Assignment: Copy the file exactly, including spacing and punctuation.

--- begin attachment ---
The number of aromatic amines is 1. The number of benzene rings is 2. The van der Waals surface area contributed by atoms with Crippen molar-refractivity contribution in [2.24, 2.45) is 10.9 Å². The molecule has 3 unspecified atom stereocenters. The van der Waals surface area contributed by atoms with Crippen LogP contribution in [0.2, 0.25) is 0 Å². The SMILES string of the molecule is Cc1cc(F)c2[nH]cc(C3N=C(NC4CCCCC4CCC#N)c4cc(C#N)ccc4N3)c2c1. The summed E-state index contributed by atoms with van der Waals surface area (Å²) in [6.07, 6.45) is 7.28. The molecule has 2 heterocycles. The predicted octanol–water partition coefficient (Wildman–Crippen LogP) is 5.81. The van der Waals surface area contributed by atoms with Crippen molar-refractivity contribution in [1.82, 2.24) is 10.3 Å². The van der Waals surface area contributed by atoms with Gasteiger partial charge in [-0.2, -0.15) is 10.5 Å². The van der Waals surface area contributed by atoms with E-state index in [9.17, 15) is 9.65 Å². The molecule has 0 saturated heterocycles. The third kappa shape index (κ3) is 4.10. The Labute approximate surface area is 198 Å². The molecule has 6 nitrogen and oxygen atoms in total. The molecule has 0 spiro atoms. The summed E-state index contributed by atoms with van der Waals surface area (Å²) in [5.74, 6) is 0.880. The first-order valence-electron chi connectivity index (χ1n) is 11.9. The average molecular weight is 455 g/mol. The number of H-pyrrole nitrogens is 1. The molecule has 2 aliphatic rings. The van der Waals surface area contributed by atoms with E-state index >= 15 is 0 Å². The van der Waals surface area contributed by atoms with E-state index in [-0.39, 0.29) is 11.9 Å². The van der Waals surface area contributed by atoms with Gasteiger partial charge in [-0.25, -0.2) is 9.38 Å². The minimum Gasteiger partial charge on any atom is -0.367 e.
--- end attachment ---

The number of aromatic amines is 1. The number of benzene rings is 2. The van der Waals surface area contributed by atoms with Crippen molar-refractivity contribution in [2.24, 2.45) is 10.9 Å². The molecule has 3 unspecified atom stereocenters. The van der Waals surface area contributed by atoms with Crippen LogP contribution in [0.2, 0.25) is 0 Å². The SMILES string of the molecule is Cc1cc(F)c2[nH]cc(C3N=C(NC4CCCCC4CCC#N)c4cc(C#N)ccc4N3)c2c1. The summed E-state index contributed by atoms with van der Waals surface area (Å²) in [6.07, 6.45) is 7.28. The molecule has 2 heterocycles. The predicted octanol–water partition coefficient (Wildman–Crippen LogP) is 5.81. The van der Waals surface area contributed by atoms with Crippen molar-refractivity contribution in [1.82, 2.24) is 10.3 Å². The van der Waals surface area contributed by atoms with Gasteiger partial charge in [-0.2, -0.15) is 10.5 Å². The van der Waals surface area contributed by atoms with E-state index in [9.17, 15) is 9.65 Å². The molecule has 0 saturated heterocycles. The third kappa shape index (κ3) is 4.10. The Labute approximate surface area is 198 Å². The molecule has 6 nitrogen and oxygen atoms in total. The molecule has 0 spiro atoms. The summed E-state index contributed by atoms with van der Waals surface area (Å²) in [5.74, 6) is 0.880. The first-order valence-electron chi connectivity index (χ1n) is 11.9. The average molecular weight is 455 g/mol. The number of H-pyrrole nitrogens is 1. The molecule has 2 aliphatic rings. The van der Waals surface area contributed by atoms with E-state index >= 15 is 0 Å². The van der Waals surface area contributed by atoms with E-state index in [-0.39, 0.29) is 11.9 Å². The van der Waals surface area contributed by atoms with Gasteiger partial charge in [-0.25, -0.2) is 9.38 Å². The minimum Gasteiger partial charge on any atom is -0.367 e.